How to Create an Interesting Welcome Email

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Welcome email illustration

Welcome emails are some of the essential tools of email marketing. Welcome emails are a way of thanking new subscribers for subscribing to your business. Several studies have shown that welcome emails have the highest rate of engagement. On average, welcome emails have an open rate of about sixty percent. This rate is higher than any other email marketing tool. More importantly, the same studies have shown that about seventy percent of new subscribers expect to receive a welcome email. Now that the importance of welcome emails has been established, it is paramount to develop ways to use your welcome email to pique and keep the interest of your subscribers, and avoid badly written welcome emails that lead to poor subscriber engagement. Writing an interesting, engaging welcome email is something you can achieve by keeping some things in mind.

Introduce Yourself

The first thing to do is let the reader or subscriber know who you are by introducing yourself in a warm and friendly manner. There’s a greater chance that the subscriber will read your email if you create a connection with them.

Try breaking the ice by telling an exciting story about your business or a fact about your business that the subscriber might like. This is crucial to building a connection because, down the line, you will  need to sell some of the business’s products, and having a prior connection will help you.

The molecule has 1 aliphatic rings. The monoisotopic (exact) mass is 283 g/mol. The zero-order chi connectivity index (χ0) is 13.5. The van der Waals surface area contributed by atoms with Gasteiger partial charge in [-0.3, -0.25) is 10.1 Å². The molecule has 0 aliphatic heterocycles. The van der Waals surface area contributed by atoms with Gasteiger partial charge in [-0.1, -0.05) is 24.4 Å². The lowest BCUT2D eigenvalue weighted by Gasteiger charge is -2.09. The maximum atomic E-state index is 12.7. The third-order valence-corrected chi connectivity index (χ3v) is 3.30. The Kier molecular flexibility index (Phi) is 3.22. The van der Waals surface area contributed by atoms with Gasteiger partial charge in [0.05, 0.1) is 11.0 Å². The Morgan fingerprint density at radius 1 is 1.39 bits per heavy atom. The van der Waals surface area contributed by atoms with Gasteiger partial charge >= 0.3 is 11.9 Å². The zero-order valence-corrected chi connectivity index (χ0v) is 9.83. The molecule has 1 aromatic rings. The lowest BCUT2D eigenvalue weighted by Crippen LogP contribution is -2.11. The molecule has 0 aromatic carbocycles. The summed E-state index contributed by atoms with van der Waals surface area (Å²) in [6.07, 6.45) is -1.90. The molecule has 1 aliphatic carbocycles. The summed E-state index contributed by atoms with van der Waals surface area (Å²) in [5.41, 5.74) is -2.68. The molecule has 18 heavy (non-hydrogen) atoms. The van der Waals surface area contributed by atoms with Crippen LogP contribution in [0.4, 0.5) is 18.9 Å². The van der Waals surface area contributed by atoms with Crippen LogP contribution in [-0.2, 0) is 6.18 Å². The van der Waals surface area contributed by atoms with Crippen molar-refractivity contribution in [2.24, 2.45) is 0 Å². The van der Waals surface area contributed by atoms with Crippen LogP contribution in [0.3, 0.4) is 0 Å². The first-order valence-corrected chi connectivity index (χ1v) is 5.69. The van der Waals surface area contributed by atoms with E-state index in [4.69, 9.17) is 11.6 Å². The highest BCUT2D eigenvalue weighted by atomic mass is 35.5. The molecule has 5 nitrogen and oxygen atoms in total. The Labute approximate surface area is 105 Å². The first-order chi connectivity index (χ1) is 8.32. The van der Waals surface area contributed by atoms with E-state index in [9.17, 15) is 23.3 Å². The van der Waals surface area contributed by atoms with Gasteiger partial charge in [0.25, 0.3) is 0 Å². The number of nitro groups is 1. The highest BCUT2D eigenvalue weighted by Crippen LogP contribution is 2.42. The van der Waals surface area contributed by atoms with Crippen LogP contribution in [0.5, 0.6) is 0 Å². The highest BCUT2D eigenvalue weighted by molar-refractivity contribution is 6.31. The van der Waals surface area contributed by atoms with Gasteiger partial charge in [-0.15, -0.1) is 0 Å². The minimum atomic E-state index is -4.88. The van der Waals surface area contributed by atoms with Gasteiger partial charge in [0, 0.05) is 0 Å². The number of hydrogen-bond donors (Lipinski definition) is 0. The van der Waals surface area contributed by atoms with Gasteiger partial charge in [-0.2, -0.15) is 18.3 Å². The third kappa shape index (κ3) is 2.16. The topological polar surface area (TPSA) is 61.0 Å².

Another advantage of this semi-formal relationship is that it sets you apart from competing products. You have built a relationship with the subscriber, which makes you stand out in the subscriber’s mind.

Set Subscriber Expectations

From the get-go, let the subscriber know what they are getting for subscribing. On this matter, be very clear. One of the things that puts people off is ambiguity and dishonesty. After introducing yourself, let them know the advantages they stand to gain by subscribing.

If you are offering a weekly newsletter from your business, for instance, or advance information on new products and services, tell them that. This way, when they receive further emails from you, they will not be surprised. It also prevents your emails from being blacklisted, as the subscriber knows what they are getting from the start.

It is possible that their expectations don’t match yours. Being clear from the beginning decreases the possibility that the subscriber might feel they have been led on.

Deliver on Promises

Honesty is paramount in business in order to build and keep customer trust. If you promised subscribers a free eBook, for instance, before they signed up, make sure you provide the link for the download in your welcome email.

Another point that slightly veers off-topic is getting people to subscribe to your list and giving them a gift. It doesn’t have to be something substantial. A workbook, eBook, or planner is sufficient. Everybody loves free things.

Give Subscribers Your Contact Details and Social Media Handles